Gordon Ramsay caused a stir in the rarefied world of fine dining this week when he opened a new restaurant called Lucky Cat, describing it as “an authentic Asian eating house”.
Food writer Angela Hui complained, claiming she was the only East Asian at the launch (are quotas de rigeur at PR events?), describing it as a real life Ramsay “kitchen nightmare”. Gordon’s crime was to feature something called a mini wagyu pastrami burger topped with Asian chilli jam.
Cultural appropriation seems a heavy handed response – why shouldn’t diners enjoy an “experience” without the need to leave their home town? It’s not the Open University, just a bit of fun on a plate, and why should Asian food not be interpreted by someone born elsewhere?
The British have a long tradition of subverting someone else’s cuisine, from Thai to Indian. What about dishes like kedgeree?
The restaurateur Aldo Zilli has thrown his pasta maker out of the pram by insisting that only Italian chefs can cook in his restaurants – “I don’t think anyone else from outside that country is going to understand that food”. Sure, the English invented spaghetti bolognaise, but Jamie Oliver started his career at the River Café, owned by Ruth Rogers (American) and Rose Grey (British).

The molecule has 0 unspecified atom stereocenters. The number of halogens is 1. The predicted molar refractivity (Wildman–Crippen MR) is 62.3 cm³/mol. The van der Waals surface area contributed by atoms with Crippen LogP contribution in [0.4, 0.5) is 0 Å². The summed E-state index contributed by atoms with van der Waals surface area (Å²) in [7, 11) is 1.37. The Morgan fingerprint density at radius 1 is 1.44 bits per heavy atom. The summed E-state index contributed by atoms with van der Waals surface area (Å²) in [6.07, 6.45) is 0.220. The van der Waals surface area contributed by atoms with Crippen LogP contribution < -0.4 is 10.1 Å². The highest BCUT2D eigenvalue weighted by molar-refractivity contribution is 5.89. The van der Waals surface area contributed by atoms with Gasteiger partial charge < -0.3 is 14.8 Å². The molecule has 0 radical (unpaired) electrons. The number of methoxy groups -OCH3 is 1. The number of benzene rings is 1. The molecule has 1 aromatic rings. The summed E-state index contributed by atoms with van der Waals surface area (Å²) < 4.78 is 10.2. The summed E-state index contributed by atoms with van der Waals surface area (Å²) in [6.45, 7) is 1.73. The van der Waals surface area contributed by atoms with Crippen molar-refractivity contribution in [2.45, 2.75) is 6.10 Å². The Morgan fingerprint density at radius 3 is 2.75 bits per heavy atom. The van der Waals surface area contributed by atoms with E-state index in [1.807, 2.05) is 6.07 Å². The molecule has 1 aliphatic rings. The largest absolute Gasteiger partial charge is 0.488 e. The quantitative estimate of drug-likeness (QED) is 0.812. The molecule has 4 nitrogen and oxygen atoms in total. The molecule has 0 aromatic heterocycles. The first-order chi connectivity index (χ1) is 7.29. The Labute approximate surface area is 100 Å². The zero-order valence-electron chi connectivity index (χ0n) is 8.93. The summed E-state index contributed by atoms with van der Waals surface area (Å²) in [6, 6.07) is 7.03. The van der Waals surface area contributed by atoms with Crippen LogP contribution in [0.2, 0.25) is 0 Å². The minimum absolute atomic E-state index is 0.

I’d never dream of going into the kitchens at St John, a restaurant in London’s Smithfield (the home of “nose to tail eating”, packed with foreigners lured by the re-interpretation of traditional British food like trotters, bone marrow and crispy pig’s tail) to check that the chef on duty was born in the UK.
Since reading that food writer Nigel Slater has to “hide” tomatoes “because red is a very angry colour” and it doesn’t suit his serene home, I’ve decided to ignore the pearls of wisdom coming from foodies.
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